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Raleigh, N.C. — Four of the six people in the U.S. whose deaths have been attributed to coronavirus lived in a nursing home in Washington state.
Lauren Zingraff, executive director of Friends of Residents in Long Term Care, a Raleigh-based nonprofit, said residents in nursing facilities are at greater risk for the virus and others like the flu.
“It’s a nightmare,” Zingraff said. “One person can be sick, and then it’s just going to spread like wildfire because everyone is in the same residence, in the same space.”
As many as 50 people in the Kirkland, Wash., nursing home are showing signs of respiratory illness and are being tested for coronavirus.
The Centers for Disease Control and Prevention suggest nursing facilities post signs at the entrance asking people not to visit if they have respiratory symptoms, encourage workers to stay home if they are sick and monitor incoming residents for respiratory symptoms and, if they are sick, implement appropriate infection prevention practices.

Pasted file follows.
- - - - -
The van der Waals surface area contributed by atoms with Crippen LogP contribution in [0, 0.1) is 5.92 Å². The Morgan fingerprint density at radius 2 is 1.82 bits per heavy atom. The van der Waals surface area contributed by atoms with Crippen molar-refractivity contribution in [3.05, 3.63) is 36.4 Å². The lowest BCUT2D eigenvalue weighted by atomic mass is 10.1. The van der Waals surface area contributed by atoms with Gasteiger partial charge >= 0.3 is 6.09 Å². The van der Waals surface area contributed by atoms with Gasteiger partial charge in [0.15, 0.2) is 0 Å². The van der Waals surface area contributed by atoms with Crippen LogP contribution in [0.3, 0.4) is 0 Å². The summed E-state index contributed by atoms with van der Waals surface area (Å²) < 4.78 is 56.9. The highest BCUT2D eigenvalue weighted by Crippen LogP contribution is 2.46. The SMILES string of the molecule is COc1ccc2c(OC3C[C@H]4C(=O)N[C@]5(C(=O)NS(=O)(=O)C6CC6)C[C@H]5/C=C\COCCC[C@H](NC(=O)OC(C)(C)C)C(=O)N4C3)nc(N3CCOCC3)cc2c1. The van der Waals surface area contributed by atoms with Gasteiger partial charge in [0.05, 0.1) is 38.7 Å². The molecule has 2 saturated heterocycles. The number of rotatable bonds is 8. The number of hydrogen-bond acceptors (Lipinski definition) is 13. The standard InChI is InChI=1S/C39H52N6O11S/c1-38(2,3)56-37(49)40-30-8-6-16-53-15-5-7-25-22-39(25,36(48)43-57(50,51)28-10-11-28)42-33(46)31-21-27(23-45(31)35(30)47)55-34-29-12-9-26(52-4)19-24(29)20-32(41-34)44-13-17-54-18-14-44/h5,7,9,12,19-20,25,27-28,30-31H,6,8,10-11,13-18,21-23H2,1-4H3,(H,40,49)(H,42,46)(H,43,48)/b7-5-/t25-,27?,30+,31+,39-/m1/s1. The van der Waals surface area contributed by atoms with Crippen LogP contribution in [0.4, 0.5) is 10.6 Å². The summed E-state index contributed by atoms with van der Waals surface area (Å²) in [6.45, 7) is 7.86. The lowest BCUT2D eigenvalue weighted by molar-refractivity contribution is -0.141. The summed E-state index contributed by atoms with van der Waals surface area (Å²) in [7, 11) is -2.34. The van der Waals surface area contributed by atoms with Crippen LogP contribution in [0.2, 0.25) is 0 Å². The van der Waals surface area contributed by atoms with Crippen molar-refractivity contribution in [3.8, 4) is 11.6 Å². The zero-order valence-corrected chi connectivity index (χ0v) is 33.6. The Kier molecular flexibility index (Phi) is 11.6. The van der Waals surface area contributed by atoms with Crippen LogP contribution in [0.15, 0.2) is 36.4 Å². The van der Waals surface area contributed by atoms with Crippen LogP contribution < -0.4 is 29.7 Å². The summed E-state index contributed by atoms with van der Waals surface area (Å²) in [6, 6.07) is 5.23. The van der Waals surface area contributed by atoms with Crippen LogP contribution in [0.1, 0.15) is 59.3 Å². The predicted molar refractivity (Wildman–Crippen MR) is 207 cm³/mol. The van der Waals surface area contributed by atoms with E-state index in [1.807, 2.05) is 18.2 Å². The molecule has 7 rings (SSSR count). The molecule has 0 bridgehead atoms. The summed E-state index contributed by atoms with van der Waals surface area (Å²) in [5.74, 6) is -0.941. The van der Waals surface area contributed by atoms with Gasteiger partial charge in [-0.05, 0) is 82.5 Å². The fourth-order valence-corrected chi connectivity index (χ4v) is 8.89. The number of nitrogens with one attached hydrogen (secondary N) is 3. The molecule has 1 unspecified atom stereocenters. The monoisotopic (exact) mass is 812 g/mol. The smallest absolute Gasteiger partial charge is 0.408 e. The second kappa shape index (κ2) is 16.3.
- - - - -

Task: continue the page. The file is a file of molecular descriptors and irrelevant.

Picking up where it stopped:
Zingraff said family members of nursing home patients should prepare – not panic – for a possible outbreak or quarantine.
“What can you provide if they are there without you for a period of time? They can still feel comfort and make it through challenging times,” she said.
Steve Byers, whose 82-year-old mother is in such a facility in Raleigh, said he’s not overly concerned about the coronavirus – even after seeing the news about the nursing home in Washington. The nursing home where his mother lives hasn’t said a word about the virus, and he takes her to doctors.
“My daughter is traveling to Los Angeles next week. I worry more about her going there than my mom here,” Byers said.